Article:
Memorial Day 2017

vietnam mem

I graduated from college in 1966, just as U.S. combat troops were being deployed in Vietnam. It was perhaps our most unpopular war, and like many young men, I was opposed to the war … giving the world the odd sight of a grey Volvo with a peace sticker parking in the lot of one of our nation’s largest defense contractors. Back then, our military was largely based on the draft, something that I was able to avoid because of my job. Was that fair? Maybe not but I am sure I was a better as a designer of submarine equipment than I ever would have been as a soldier. It was perhaps a low point in our history with conservatives shouting, My country right or wrong, and protestors chanting, Hey, hey LBJ, how many kids have you killed today? It seemed to be a war fought without a real will to win. I had a friend who served and returned with tales of being sent out on Search and Destroy missions, only to call in air support having found the enemy and find none was available. Students protesting the war were shot by soldiers at Kent State University and returning soldiers were harassed by anti-war protesters in airports.

I thought last night of how moved I was by my first trip to the Vietnam War Memorial in Washington D.C. Perhaps because I witnessed the war itself through constant media attention, it moved me as perhaps no other memorial memorialhas. The Wall starts as the war did, only a few feet high with a few names engraved on black marble. But as you continue down the path along the wall, it grows beside you, as do the rows and columns of names. By the time you reach the apex, where the two wall sections meet, the wall is over ten feet high and by the time you walk the extent of the memorial, you will have seen 52,270 names. 1,200 are marked with a cross as missing in action … those markedsoldiers with a diamond are confirmed deaths. The memorial’s design, like the war, was quite controversial, public officials calling it a black gash of shame and a nihilistic slab of stone. It has, however, become a national shrine, in part, I think, because it memorializes the dead without glorifying the war. Even the traditional bronze sculpture, The Three Soldiers, which overlooks the wall from off to one side echoes both heroism of our servicemen and the horrors they see on our behalf.

I was so moved again returning from a recent business trip as a flag-draped coffin was unloaded from the jet parked at the our departure gate into a cart decorated with Last Flight the symbols of the armed forces.   A while later, it was loaded into the luggage compartment of the plane we were boarding  by an honor guard, accompanied by a single marine in full dress.   A good-sized crowd gathered at the window, standing in respect.  Some saluted.  A marine and I were both headed home to our families on the same plane but there wouldn’t be any joy in his arrival.

Through all of the wars and conflicts I have witnessed … and varying degrees of support for our country’s policies leading to these conflicts … I have never confused supporting our national policies with supporting our troops. Memorial Day and Veteran’s Day are the two occasions on which I try to be certain to fly the flag. I’ll hopefully remember to pause for the Moment of Remembrance … a traditional minute of silence at three p.m. on Memorial Day.   Over 1.3 million soldiers have given their lives for this country … they deserve at least a brief memorial before we head off to our picnics and Memorial Day sales, enjoying the freedom they died to preserve. God bless America.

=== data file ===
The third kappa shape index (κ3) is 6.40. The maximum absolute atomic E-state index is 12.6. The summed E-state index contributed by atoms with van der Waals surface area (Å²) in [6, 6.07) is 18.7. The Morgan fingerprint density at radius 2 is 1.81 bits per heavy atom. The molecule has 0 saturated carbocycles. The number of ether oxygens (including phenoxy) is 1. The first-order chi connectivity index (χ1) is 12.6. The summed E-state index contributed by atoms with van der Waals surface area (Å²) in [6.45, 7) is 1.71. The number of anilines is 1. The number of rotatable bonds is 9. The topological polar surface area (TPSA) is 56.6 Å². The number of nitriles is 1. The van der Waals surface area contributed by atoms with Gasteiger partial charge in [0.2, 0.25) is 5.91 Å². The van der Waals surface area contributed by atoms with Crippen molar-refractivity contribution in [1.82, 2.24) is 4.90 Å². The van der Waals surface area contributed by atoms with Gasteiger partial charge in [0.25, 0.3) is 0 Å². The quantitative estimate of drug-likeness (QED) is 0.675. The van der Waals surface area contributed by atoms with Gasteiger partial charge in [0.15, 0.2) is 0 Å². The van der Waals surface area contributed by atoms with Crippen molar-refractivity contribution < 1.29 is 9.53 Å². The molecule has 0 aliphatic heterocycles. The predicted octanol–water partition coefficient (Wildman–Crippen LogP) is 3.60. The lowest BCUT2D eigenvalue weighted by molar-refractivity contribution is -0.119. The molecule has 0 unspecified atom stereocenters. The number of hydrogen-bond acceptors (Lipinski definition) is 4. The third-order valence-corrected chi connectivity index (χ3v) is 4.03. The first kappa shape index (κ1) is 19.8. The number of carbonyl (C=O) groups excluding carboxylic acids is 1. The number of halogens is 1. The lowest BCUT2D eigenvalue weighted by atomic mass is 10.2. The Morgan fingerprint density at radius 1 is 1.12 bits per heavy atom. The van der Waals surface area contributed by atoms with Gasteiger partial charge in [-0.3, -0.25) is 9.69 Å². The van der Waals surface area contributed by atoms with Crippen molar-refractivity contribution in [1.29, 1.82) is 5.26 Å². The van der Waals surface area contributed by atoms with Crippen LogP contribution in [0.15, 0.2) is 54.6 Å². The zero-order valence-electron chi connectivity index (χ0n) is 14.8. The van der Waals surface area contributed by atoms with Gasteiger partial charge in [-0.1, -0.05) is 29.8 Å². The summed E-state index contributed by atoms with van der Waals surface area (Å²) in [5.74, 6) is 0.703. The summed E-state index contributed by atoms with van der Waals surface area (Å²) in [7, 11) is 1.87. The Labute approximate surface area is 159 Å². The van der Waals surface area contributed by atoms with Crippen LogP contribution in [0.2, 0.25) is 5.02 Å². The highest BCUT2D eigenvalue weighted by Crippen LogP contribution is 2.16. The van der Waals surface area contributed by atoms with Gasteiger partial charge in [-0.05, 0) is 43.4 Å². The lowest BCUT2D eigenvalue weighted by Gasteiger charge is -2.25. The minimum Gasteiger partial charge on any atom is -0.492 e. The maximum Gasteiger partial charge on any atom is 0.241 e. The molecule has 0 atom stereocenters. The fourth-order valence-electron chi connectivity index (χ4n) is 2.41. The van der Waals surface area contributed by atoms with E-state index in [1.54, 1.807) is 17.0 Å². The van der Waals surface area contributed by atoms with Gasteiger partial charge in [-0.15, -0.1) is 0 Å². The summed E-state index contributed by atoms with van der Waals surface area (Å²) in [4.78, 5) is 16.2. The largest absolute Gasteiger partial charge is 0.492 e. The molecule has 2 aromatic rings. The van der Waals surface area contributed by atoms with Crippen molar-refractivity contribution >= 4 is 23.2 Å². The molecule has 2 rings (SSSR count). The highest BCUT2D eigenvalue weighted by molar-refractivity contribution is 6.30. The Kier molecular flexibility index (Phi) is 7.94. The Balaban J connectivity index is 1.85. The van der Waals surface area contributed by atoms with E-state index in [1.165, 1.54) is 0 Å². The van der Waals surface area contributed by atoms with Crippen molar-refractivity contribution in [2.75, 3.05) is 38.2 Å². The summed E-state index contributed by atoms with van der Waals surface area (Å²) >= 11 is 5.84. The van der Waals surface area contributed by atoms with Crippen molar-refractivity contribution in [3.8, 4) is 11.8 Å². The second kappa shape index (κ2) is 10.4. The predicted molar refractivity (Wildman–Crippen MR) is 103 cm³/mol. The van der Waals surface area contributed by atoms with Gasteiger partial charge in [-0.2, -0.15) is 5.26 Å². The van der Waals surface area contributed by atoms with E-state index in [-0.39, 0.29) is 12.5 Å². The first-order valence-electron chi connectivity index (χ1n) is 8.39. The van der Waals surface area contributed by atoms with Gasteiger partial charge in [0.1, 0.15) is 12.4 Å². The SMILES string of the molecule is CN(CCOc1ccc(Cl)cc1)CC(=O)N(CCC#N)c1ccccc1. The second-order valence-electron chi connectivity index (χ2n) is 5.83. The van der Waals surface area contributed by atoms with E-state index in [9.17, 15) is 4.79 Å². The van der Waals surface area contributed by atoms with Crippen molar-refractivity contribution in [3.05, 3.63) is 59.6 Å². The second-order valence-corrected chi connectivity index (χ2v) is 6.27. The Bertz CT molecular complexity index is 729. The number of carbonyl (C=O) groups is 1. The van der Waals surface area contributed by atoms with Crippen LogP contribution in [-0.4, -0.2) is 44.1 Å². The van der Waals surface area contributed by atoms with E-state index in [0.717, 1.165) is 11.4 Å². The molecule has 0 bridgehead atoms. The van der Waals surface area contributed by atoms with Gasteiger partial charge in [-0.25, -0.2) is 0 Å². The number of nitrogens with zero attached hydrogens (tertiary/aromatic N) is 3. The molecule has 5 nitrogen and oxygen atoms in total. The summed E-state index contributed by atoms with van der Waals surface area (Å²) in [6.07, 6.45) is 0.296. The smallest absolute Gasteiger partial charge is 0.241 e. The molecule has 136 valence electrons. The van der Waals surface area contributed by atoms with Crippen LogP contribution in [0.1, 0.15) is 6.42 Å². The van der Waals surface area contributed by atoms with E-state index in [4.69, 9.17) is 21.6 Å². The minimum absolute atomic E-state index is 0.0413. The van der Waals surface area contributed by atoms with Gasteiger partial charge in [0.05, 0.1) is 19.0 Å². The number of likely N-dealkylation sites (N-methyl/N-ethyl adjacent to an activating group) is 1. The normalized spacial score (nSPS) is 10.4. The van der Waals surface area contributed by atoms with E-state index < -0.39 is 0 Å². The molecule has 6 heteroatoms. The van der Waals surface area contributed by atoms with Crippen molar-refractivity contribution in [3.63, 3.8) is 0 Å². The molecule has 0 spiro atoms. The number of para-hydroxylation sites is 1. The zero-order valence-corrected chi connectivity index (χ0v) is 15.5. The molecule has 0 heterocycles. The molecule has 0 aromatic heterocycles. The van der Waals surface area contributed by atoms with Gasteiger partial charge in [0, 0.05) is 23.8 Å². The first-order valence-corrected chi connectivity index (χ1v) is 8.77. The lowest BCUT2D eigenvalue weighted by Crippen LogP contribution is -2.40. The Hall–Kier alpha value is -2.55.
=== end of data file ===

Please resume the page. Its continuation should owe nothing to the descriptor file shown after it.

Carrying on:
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3 Comments on “Memorial Day 2017”

  1. Chas Says:

    I know only one person who was a marine from east haven who lost his life his name was richard wolcheski. He was about two years behind us in high school.

  2. Bob S. Says:

    Nicely said Bud. I visited that wall and I cried. It is very moving.

    And it is even more poignant when a family member’s name is carved in that stone. My wife’s cousin’s name is forever etched into that wall.

    It is truly a day to reflect on those who have paid the ultimate price to defend what this country deemed important.

  3. Rick Gleason Says:

    I joined the Air Force the day after my 19th birthday and served at Da Nang Air Base in South Vietnam during the war. I was blessed beyond measure to have been born in this country. It was the least I could do for it. Duty doesn’t require thanks.

    I’ve never, ever looked at my service as a sacrifice, nor as a selfless act. Those days were among the best years of my life and with them came many opportunities. I came away so much more the benefactor. My life has been enriched and rewarded in innunerable ways by it. Joining the military was one of the best decisions of my life.

    For many years I defended our presence in Vietnam despite the huge loss of life and the other immense costs associated with it. Just a few years ago however I changed my mind. We should never have gone there, despite the noble cause we had in doing so. We should never have gotten into a war we didn’t intend to finish. Unfortunately the politicians thought otherwise. The price we paid in blood and treasure and our failure to win the war was clearly not worth it.

    “In Vietnam we’ve finally reached the end of the tunnel and there is no light there.” ~~ Walter Cronkite, 30 Apr 1975

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